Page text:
Suspensory ligament injuries may also cause the tendon sheath to swell and the joint capsule to distend, similar to the appearance created by windgalls. However, the presentation is rarely as symmetrical as that caused by windgalls. Sprain of the suspensory ligament and its branches is common. Injuries tend to occur suddenly with resultant heat and swelling. The degree of lameness varies depending on the location and severity of the injury.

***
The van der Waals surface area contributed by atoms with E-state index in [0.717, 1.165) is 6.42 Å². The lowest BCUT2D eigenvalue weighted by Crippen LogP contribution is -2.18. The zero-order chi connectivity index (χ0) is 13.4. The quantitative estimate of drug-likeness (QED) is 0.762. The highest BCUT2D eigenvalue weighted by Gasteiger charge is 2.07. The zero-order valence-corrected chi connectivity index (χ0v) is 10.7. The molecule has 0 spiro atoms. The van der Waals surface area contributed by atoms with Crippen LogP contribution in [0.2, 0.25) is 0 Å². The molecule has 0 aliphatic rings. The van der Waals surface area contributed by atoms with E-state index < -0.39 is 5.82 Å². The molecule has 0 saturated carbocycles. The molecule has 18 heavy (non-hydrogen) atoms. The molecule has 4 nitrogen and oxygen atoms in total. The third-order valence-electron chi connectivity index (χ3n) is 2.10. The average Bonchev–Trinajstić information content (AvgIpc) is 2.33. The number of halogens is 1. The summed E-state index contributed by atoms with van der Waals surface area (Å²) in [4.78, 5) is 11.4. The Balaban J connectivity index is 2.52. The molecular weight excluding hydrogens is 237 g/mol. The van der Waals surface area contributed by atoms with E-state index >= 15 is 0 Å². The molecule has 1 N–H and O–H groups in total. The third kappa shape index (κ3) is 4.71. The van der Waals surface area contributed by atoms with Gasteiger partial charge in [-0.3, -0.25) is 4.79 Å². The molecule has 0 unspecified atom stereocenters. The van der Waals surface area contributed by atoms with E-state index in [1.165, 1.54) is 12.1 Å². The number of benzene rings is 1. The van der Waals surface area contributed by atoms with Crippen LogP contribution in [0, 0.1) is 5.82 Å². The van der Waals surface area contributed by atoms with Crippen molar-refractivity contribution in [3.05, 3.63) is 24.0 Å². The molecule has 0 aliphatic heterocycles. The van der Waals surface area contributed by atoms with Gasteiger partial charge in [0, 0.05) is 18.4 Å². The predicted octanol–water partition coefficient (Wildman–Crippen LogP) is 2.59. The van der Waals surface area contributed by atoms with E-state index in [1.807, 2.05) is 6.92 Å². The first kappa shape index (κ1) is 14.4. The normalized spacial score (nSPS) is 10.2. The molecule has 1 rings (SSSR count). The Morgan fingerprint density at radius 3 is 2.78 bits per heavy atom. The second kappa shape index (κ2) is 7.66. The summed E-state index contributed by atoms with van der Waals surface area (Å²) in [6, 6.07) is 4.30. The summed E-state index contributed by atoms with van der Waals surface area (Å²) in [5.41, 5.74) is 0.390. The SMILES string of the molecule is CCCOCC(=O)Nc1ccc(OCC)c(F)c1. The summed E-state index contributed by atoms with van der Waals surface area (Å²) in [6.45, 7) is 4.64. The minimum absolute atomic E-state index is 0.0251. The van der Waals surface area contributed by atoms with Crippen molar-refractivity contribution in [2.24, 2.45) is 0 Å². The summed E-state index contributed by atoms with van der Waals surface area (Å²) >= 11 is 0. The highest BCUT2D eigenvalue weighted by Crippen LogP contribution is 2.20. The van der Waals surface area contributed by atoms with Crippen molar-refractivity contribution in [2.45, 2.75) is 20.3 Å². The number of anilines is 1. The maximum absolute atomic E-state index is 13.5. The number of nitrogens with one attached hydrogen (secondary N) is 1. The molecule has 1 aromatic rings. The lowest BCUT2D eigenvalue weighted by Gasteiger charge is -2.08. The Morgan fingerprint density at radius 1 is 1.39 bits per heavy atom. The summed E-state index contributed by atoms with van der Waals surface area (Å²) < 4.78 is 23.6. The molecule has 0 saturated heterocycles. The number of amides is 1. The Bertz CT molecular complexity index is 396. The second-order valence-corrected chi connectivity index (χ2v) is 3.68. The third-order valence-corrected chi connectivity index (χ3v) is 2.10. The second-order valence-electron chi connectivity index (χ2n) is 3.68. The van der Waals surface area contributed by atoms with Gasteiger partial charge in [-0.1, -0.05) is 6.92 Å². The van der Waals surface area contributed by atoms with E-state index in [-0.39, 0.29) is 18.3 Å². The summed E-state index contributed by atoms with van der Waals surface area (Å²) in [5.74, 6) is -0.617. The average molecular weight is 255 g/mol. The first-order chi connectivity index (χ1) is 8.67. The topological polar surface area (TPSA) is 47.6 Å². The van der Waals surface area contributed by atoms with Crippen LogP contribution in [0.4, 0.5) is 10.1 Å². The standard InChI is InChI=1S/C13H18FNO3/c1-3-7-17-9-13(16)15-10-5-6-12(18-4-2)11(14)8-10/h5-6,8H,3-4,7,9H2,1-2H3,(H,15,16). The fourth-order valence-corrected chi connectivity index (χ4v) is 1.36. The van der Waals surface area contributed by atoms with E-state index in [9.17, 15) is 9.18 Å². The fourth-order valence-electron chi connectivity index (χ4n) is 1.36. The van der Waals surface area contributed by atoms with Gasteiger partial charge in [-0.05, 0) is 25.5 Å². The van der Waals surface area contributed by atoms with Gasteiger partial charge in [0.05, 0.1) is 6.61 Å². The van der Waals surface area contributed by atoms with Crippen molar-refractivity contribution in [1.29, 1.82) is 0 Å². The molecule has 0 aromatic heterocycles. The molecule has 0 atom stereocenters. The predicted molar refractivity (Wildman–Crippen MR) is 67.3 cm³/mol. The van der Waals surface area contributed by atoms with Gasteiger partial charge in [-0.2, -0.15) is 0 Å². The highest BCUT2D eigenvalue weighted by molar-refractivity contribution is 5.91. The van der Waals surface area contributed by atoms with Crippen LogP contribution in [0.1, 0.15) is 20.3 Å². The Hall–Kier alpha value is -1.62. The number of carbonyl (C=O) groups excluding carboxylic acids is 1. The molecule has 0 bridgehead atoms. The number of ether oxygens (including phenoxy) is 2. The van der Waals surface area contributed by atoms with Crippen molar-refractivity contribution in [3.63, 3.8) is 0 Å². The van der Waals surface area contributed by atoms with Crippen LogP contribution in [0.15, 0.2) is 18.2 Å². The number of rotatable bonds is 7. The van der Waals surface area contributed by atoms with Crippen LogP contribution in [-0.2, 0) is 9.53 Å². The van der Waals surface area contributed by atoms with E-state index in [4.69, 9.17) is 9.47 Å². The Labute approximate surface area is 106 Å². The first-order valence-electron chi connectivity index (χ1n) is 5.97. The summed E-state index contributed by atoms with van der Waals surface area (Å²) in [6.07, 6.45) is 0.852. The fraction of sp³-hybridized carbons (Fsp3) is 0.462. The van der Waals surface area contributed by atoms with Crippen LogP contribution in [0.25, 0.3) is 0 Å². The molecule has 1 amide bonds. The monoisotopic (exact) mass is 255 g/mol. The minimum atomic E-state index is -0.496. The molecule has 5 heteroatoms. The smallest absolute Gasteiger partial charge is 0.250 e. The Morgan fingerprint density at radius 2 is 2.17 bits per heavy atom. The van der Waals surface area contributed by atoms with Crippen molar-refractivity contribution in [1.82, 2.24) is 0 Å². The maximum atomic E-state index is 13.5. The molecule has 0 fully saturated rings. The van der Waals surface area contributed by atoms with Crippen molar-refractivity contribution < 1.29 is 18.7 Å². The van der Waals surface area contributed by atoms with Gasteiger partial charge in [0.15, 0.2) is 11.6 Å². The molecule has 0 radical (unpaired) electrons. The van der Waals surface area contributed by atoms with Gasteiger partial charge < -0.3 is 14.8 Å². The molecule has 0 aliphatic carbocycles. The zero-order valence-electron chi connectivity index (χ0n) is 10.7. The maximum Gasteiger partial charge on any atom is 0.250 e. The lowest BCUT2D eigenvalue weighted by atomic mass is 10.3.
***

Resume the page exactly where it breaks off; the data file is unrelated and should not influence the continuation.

There’s usually pain when direct pressure is applied to the injured part of the ligament, and also when the fetlock is flexed. Your vet will, however, need to perform an ultrasound scan to confirm the diagnosis and find out the exact extent of the damage.
Your vet will give advice tailored to your specific situation. Options include box rest and restricted exercise; cold hosing; laser therapy and stem cell treatment.